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As Europe struggles with vaccine shortages, Russia's COVID 19 vaccine Sputnik V is widely available. But the country's vaccination campaign has a trust problem — one even the Russian president may not be able to solve.
Vladimir Putin has become infamous for showing off his bare torso in photos. But when it comes to the coronavirus vaccination, it seems Russians won't even get to see him roll up his sleeves.
This week Putin announced he would get a COVID 19 vaccination by the end of the day on Tuesday. Kremlin spokesman Dmitry Peskov confirmed the Russian president received his jab on March 23 with one of the three Russian vaccines currently available. "He feels good and will have a normal working day tomorrow," said Peskov.
Earlier, the spokesman had said people will "have to take our word for it" — because Putin "doesn't like" the idea of getting the jab live on camera, like other world leaders before him.
There has been widespread speculation in Russia about why the president wasn't the first in line to get the Sputnik V coronavirus vaccine after Russia launched its vaccination campaign in early December. Initially, Putin said he wouldn't get the jab because of his age, then because it conflicted with his vaccination schedule.
Sputnik V was named after the world's first satellite in a nod to the Cold War space race. It was rushed out last year despite reports that the third phase of trials was not completed. Putin has called the Russian vaccine "the best in the world" and this week boasted that 55 countries have approved the vaccine. The EU is currently reviewing Sputnik V ahead of a possible approval. In February, peer-reviewed research published in The Lancet showed the vaccine to be 91.6% effective. Along with Sputnik, one more Russian vaccine is already available and another is about to be introduced.
DW spoke to representatives of two European tourist agencies, one based in Norway and one in Italy, who confirmed plans to organize vaccination tours to Russia, which would allow travelers to get two doses of Sputnik V and go sightseeing to boot.
Pietro di Febo, the director of the Italian tourist agency Eurasian.Travel told DW that there is already a huge demand for the vaccination tours, even though his company has not even started advertising them yet. Febo said there are currently 250 people on a waiting list for an immunization trip, even as Russia's health minister this week insisted the vaccine is currently just for Russian citizens and not for foreign tourists.
But so far Russia's vaccine rollout is more successful abroad than at home. This week, Putin said just over 6 million Russians have received at least one coronavirus jab. Russia's vaccination rate (currently around 6 doses per 100 people) is slow even in comparison to countries like Germany, where the pace of the vaccination effort has been facing huge public criticism. Russian government officials have said they hope to vaccinate 68 million Russians — or 60% of the population — by the summer, in order to reach herd immunity.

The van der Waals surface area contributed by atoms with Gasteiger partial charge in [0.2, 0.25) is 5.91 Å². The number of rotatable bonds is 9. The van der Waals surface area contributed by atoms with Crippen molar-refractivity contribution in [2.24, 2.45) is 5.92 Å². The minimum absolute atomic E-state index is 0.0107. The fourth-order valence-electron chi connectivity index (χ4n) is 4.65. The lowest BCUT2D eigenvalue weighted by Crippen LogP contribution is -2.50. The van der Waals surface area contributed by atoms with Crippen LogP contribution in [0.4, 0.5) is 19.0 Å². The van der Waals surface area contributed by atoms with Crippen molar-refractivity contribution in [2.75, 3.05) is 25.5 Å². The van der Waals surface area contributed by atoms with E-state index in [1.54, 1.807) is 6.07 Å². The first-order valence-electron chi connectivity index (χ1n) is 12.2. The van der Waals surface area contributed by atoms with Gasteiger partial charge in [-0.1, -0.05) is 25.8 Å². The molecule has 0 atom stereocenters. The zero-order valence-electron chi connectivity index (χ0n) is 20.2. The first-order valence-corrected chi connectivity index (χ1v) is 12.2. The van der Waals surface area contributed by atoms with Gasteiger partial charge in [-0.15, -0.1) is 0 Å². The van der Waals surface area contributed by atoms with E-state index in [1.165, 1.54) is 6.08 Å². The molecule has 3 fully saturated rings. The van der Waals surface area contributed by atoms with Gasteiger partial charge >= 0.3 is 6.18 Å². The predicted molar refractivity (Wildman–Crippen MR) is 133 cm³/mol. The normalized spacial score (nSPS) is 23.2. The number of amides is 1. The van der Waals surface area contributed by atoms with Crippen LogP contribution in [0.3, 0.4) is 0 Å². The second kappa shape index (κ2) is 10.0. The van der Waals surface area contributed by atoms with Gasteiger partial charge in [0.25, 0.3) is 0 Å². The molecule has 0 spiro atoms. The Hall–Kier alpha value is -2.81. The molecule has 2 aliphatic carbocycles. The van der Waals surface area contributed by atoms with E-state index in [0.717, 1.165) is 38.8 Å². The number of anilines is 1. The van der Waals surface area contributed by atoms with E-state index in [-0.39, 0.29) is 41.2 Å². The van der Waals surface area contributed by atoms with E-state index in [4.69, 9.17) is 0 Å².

But the government could be facing an uphill battle. A February survey by the independent pollster Levada Center shows that 62% of Russians do not want to be vaccinated with Sputnik V. And the number of people refusing to get the jab has been rising steadily over the past few months.
Sociologist Denis Volkov thinks the slow pace of Russia's vaccination campaign is due mainly to skepticism. "There is a lot of disbelief that [the coronavirus] is a serious illness. And that affects the number of people who are willing to get vaccinated," the deputy director of the Levada Center tells DW. The pollsters' most recent survey also shows 56% of Russians say they aren't afraid of COVID-19. while nearly two-thirds of Russians believe that "the virus was created artificially and is a new type of biological weapon."
At a small market in the center of Moscow, both the sellers and customers confirm the statistics. People tell DW they don't plan to get vaccinated. "I won't go for anything in the world. This isn't a vaccination, it's a genetic engineering experiment," a man buying pomegranates at the market's fruit stand insists.
A saleswoman at the alcohol stand chimes in, explaining that she thinks her flu jab will be enough to protect her from COVID 19. "I was born in the Soviet Union. I'm not afraid of anything in this life. Nothing at all." She adds: "Let Putin go get the jab — I'm not going. Just because he is doesn't change anything for me."
But others do take their lead from him. Experts say Putin's refusal to get vaccinated so far has impacted the pace of Russia's vaccination effort. "Two-thirds of people approve of his actions. For that two-thirds of Russians, it's significant whether the president has been vaccinated or not," Levada Center's Volkov says. He believes that the authorities should be encouraging politicians and pop stars to get the jab. "Everyone who people trust should get vaccinated — on camera," he adds.
Konstantin Kalachev, an independent political analyst, says Vladimir Putin's refusal to get vaccinated in front of cameras "will raise doubts — especially because he is known to be proud of his body, his macho image and masculinity."
He has his own theory about why Putin waited so long to get the jab. "I think Putin is a skeptic himself when it comes to vaccinations. He's one of us, he's like a mirror image. If most Russians don't want to get vaccinated and are afraid of side effects — well, Putin couldn't have become Putin if he wasn't just like the majority of Russians."